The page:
I may dabble, but Josh Fisher is the go-to source for all of your McCourtly goodness. Today, Josh talks about just how much of a clusterf*ck the Dodgers’ sale was, and why it will make the McCourt divorce an even bigger hassle than most of us currently realize:
So, if you’re counting at home, the above adds up to $421 million in financing…for a $371 million purchase. That, friends, is a little scary. And there’s more. In May 2005, McCourt announced a new, $250 million 25-year note which took out B of A and what remained of the debt to Fox (after the foreclosure on the Boston property). This increased the debt load to $521 million on a $371 million purchase. This financing, known as a private placement, was provided by an unidentified group of institutional investors, such as pension funds and insurance companies. The terms of the loan–5.66% fixed for 25 years–are relatively favorable to McCourt. The collateral for this new loan was reportedly the 300 acres of real estate surrounding Dodger Stadium–not the club itself. Importantly, one of the provisions of the private placement was that control of the Dodgers would not change hands.
In April 2009, Forbes estimated the value of the franchise (including surrounding land) as $722 million with a debt total a little shy of $420 million. Where does that $420 million come from? We don’t know the status of the $75 million debt to major league baseball. My guess is that the McCourts further leveraged the land around Dodger Stadium, bringing the private placement debt to at least $345 million.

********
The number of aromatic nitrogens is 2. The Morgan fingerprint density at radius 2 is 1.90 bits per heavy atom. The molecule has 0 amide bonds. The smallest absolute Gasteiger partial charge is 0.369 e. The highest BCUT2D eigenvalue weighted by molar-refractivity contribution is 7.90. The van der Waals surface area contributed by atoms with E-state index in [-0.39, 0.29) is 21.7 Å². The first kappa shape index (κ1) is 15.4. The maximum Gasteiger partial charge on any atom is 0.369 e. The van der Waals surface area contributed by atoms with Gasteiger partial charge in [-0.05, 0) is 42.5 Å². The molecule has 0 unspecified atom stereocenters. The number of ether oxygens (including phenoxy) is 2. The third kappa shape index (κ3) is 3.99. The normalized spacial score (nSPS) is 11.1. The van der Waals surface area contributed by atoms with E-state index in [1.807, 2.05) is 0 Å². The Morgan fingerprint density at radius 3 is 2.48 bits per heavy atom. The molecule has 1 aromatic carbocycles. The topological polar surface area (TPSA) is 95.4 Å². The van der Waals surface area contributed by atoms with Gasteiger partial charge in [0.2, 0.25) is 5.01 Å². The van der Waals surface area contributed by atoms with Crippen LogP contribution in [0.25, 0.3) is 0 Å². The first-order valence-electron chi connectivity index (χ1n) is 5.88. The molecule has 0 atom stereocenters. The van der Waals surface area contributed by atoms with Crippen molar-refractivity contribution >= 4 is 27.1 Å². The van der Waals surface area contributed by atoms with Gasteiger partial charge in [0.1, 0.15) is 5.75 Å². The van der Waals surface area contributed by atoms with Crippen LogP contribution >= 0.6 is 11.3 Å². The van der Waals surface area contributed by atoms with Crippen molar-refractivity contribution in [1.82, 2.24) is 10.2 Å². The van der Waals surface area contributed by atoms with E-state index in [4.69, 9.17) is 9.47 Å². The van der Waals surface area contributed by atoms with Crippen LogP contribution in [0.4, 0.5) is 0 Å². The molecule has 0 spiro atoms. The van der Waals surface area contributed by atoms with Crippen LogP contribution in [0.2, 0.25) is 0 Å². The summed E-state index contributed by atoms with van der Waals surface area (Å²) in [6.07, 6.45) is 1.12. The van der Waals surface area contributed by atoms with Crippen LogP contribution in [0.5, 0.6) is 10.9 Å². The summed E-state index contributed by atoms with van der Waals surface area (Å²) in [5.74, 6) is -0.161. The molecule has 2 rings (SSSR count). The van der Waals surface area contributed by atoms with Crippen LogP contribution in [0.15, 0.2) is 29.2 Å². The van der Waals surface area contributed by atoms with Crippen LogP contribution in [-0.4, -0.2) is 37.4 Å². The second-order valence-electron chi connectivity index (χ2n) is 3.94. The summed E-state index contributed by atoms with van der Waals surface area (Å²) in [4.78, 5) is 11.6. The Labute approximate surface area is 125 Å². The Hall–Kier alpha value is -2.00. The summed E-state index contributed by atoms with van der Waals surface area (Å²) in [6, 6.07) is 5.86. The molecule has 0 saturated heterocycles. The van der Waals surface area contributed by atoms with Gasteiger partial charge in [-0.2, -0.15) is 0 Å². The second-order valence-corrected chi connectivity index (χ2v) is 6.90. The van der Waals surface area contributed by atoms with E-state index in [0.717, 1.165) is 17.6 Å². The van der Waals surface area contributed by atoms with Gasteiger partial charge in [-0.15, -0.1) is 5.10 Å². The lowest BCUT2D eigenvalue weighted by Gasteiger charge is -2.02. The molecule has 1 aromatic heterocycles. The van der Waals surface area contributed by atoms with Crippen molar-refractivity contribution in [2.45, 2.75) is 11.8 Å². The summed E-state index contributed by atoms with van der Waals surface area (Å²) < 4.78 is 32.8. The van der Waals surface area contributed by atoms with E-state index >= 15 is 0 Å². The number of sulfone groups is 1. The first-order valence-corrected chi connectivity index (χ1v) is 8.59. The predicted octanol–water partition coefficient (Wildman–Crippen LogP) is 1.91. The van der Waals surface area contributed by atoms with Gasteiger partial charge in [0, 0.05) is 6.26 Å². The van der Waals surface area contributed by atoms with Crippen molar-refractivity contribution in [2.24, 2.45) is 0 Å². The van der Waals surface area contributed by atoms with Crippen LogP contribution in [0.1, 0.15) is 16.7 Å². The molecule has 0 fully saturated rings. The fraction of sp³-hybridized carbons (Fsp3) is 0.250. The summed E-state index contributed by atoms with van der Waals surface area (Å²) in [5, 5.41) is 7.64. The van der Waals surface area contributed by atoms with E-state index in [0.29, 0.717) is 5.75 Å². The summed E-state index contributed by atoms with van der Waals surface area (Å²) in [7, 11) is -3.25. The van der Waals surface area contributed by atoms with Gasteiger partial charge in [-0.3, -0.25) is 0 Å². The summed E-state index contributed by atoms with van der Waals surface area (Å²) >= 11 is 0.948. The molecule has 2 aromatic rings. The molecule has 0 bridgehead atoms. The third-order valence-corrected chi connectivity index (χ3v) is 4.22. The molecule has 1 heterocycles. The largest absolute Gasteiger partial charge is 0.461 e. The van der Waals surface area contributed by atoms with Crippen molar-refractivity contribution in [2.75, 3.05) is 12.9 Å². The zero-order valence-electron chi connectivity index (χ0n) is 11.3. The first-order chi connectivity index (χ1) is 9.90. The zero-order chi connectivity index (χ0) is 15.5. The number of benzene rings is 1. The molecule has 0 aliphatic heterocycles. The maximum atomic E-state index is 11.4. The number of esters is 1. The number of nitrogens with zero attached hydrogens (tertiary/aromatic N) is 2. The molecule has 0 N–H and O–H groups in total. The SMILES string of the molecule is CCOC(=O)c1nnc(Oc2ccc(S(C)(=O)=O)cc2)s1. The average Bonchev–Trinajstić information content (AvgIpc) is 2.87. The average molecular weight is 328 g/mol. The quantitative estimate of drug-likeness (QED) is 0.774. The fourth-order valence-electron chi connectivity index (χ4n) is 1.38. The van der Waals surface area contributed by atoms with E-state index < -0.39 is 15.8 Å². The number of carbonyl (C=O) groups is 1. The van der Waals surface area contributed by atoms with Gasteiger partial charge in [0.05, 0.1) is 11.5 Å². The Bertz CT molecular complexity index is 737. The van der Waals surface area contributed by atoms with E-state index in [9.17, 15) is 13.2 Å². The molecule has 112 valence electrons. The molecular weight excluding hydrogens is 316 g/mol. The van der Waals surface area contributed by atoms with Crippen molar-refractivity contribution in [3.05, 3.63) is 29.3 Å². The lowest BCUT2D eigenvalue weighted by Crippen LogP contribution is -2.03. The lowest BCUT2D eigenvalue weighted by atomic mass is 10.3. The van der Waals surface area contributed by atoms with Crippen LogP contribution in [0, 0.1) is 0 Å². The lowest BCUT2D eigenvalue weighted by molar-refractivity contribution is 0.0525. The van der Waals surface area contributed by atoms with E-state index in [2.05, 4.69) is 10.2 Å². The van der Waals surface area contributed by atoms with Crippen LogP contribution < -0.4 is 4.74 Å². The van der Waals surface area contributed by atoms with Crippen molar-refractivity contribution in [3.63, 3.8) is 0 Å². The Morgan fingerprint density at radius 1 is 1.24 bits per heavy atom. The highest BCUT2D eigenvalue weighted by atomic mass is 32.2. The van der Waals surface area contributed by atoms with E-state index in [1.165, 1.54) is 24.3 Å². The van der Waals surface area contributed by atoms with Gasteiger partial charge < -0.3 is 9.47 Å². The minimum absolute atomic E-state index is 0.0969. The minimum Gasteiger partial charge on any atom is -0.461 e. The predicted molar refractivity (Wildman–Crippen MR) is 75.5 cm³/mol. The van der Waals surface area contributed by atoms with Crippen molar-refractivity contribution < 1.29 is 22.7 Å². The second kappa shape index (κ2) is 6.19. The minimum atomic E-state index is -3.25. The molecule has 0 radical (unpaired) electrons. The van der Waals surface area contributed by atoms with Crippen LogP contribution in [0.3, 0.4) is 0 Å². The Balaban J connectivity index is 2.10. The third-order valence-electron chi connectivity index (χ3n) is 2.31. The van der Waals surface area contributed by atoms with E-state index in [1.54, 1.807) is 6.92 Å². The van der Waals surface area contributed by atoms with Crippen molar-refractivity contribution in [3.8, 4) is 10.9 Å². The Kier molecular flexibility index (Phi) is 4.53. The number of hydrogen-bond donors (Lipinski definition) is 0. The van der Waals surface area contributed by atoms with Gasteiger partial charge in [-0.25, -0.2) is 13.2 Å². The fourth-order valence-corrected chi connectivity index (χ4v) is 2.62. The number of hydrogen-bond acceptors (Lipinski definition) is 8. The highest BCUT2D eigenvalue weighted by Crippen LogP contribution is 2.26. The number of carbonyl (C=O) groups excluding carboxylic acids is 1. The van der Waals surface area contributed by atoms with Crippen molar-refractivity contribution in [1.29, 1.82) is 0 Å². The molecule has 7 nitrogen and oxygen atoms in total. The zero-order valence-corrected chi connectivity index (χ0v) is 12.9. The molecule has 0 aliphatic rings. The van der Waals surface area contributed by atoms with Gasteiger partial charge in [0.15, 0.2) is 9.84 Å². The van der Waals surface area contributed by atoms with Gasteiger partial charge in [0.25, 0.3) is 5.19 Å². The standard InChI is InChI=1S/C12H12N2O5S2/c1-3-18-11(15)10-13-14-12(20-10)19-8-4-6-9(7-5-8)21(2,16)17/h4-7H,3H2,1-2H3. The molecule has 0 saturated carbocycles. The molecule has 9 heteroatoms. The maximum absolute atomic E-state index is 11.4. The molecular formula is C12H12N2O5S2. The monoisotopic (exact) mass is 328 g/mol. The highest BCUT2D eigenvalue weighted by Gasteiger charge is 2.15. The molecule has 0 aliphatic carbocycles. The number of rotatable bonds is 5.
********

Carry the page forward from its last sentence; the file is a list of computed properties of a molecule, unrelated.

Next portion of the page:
That is just a snippet of an insanely fascinating (at least to people like Josh and me) post about Dodgers, Inc. The upshot of which is that the McCourts don’t have nearly as much money as Jamie McCourt’s filings would have you believe, and that unwinding all of this is going to be a monster headache. So much so that if I were one of the McCourts, I’d consider some kind fo truce as soon as possible that would keep joint ownership to some degree rather than risk all of the creditors calling in the notes.